Other political leaders also responded to the shooting. President Donald Trump said he spoke to Beshear and said the federal government was ready to step in as protests escalated. Beshear had already approved the deployment of the National Guard earlier on Wednesday. A curfew was also implemented in Louisville.
Presidential candidate Joe Biden said he was praying for the officers who were shot.
“Even amidst the profound grief & anger today’s decision generated, violence is never & can never be the answer,” he wrote.
More protests were held at cities all across the country, including Los Angeles, New York and Chicago.
Many protests remained peaceful as demonstrators marched, calling for justice and changes to the criminal justice system. In some places, however, protests led to unrest.
At least 13 people were arrested in Seattle during protests. Local reports say fires were set, explosives were thrown, property in the area was damaged, and some officers got hurt. In one incident in the city, a viral video shows a police bike riding over someone’s head. Police are aware of the video and told the Washington Post they would be referring it to the city’s Office of Police Accountability for an investigation.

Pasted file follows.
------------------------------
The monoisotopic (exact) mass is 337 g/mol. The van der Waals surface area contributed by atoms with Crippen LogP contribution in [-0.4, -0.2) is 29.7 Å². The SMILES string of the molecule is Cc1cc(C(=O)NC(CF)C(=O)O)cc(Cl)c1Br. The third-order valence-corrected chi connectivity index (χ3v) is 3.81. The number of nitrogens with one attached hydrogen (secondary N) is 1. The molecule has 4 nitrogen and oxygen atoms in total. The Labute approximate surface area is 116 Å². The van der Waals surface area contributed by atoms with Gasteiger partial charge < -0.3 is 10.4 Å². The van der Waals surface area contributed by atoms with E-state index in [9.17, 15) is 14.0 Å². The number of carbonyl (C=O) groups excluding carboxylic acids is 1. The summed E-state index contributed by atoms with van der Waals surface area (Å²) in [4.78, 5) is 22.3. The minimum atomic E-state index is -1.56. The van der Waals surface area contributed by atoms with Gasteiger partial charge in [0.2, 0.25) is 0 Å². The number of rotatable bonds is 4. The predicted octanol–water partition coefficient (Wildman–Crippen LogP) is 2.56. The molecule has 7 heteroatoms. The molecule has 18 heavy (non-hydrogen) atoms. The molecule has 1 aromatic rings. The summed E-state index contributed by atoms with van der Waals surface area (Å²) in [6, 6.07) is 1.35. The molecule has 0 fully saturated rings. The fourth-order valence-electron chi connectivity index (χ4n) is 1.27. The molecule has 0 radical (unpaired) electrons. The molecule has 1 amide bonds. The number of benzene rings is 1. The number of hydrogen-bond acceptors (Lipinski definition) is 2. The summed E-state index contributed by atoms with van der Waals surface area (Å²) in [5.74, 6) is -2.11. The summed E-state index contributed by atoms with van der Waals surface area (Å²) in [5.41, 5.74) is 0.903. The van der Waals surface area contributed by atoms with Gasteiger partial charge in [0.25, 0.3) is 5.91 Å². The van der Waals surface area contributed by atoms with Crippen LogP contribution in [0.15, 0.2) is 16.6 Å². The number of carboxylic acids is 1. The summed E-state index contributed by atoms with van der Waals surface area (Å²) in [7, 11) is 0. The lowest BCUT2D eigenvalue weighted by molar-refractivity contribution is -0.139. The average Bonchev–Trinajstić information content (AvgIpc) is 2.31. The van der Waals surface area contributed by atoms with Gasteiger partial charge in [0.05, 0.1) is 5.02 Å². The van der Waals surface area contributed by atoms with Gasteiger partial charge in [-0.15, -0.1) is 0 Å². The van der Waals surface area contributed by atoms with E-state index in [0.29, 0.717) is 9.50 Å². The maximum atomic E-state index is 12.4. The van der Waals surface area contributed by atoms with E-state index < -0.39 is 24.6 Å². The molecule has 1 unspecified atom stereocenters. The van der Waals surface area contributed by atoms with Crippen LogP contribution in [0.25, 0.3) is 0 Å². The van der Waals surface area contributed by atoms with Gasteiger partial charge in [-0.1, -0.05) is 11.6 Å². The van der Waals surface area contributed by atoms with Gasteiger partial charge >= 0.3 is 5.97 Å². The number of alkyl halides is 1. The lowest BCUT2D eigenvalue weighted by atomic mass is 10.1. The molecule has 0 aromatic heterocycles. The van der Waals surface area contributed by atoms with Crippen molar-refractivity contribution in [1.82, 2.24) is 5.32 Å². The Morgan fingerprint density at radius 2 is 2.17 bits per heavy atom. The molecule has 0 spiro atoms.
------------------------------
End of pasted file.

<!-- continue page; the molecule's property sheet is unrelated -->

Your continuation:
In Portland, authorities declared a demonstration a riot after rocks were thrown at a precinct’s window. A protester also threw a molotov cocktail, which hit an officer, though the flames were extinguished. Officers said that multiple arrests were made.
Video footage captured in Denver showed a driver ramming through protesters. No one at the scene sustained major injuries. Police have detained someone related to this incident.